Find below a link to an article about the implementation of a Multi-Vertical Strategy in e-Commerce written published on the web-portal of Ecommerce Brasil in May 2017:

Please find the English version of the Article below:

Practical Application of a Multi-Vertical Strategy in e-Commerce

Buyer fidelization has proven to be a serious challenge for e-commerce companies all over the world. Clients tend not to be loyal to online-store brands and repeat their comparison- and selection-process for every new purchase. Potential solutions like rewarding repeated-buying behaviour with customer-clubs and similar do provide help, but in most cases they are not sufficient to solve the problem.

An alternative strategy is to build a multi-vertical strategy in online-retailing, in which basically “all roads lead to Rome” (meaning, all customer clicks lead to the same retailer’s online store verticals), without the customer necessarily being aware of the fact that he is buying from the same company independent of the site he acquires the product at.

The current crisis and resulting consolidation process e-commerce in Brazil is currently undergoing seems to provide an interesting foundation for the application of such an approach, either by simply buying competitive verticals and adding them to an existing portfolio, or by launching new verticals from scratch. Whereas the later approach can be very time-consuming and costly, the approach of diversifying channels through acquisitions is a trend that can be observed in various acquisitions within the Brazilian E-Commerce Marketplace in 2015 and 2016, and this trend is likely to continue in 2017 as the crisis still does allow for economic acquisitions.

Three examples of such recent consolidation activities which include application of the above strategy are: Online retailing of optical products, with French Optics Holding Essilor acquiring, as well as (through eOtica) acquiring and both continuing operations as independent end-customer verticals; Grupo Cantu acquiring and, and operating them together with their existing vertical

This article is explaining a process for the implementation of such a multi-vertical strategy developed by the author in the positioning process for Pneustore/Grupo Cantu during the acquisition of Itaro.

The perspective a retailer should take when applying the multi-vertical strategy should be: “How do I make sure that whatever potential search my clients do they go they will end up buying the product in one of my stores?”

The challenge is to make sure that - instead of having your channels compete with each other - commercial conditions, communication and perceived value proposition complement each other.

Ideally, the process of determining the optimal channel-positioning includes all of the following steps in the following order:

Segment your existing Customer Base
Normalize the data structure for the client-bases over all verticals to make sure you work with the same attributes per vertical examples of common attributes are: age, income, geography, experience with product category, price sensitivity, frequency of online usage, etc. If the existing data is not sufficient in one or more of the vertical’s CRM systems, actively enrich the data via customer surveys Do a regression analyses over the global dataset to find similarities per vertical Develop a subset of simplified customer models, representing at least 85% of the overall client base per vertical = > The result defines your base for a generic customer type per vertical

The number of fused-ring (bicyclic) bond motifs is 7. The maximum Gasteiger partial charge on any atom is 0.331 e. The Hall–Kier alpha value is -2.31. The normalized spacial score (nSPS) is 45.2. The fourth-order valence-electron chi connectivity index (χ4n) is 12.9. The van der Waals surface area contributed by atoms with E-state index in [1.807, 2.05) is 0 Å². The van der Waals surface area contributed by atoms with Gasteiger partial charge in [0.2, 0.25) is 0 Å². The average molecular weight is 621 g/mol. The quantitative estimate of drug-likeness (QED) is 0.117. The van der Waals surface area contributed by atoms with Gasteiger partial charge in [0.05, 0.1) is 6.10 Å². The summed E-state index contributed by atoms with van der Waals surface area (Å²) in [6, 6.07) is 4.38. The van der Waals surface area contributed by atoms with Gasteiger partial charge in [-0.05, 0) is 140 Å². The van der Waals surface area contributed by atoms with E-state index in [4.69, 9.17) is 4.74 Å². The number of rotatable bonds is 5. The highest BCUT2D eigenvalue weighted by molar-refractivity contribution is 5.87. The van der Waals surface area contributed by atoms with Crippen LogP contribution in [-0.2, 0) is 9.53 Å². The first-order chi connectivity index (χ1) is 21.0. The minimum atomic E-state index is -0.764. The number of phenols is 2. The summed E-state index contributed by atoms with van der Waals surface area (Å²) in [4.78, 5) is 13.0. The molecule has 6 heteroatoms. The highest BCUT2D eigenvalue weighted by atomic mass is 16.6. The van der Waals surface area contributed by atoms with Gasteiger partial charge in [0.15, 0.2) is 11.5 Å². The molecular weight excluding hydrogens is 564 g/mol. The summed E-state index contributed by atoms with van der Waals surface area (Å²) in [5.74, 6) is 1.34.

Map out a Customer Decision Tree
Map a simplified generic customer decision tree for your sector. Create customized decision trees for each of the generic customer models identified above An example for such a customer decision tree could include the following steps:

Map your Vertical’s Competitive Environment
Map your own and your competitor’s verticals against each other, use the attributes you qualified for your generic customer profiles Connect the Decision Tree and the Competitive Environment

Verify connections between your competitor’s verticals and your generic customer profiles
Use this step to return to step 1 and add customer profiles which your verticals might not serve yet. Repeat this until you have developed a deeper understanding of the overall market.

Configure your Verticals
Once you have a complete picture of the competitive environment, re-configure step by step your vertical’s attributes in the following areas:

  • Commercial Attributes
  • Assortment Strategy
  • Brand and Communicational Aspects

Verification of Results and if Iteration
Update the competitive Environment Map based on your new Vertical Configuration Verify the Customer Decision Tree: Is the maximum number of clients being directed to your stores? Is there more optimization potential to gain additional market share?

No => You are done!
Yes => Redo steps 2 to 5 in order to maximize your potential

An incomplete process, or an approach in which the above steps are been taken in the wrong order, but also a lack of necessary iteration of the process is likely lead to a suboptimal positioning of the different ecommerce verticals, and thus result in those vertical competing with each other instead of complementing each other to dominate the market.

After implementation, it is advisable to go through the entire process in a defined period, for example all three months in order to a) include learnings and b) adopt to a constantly changing competitive environment.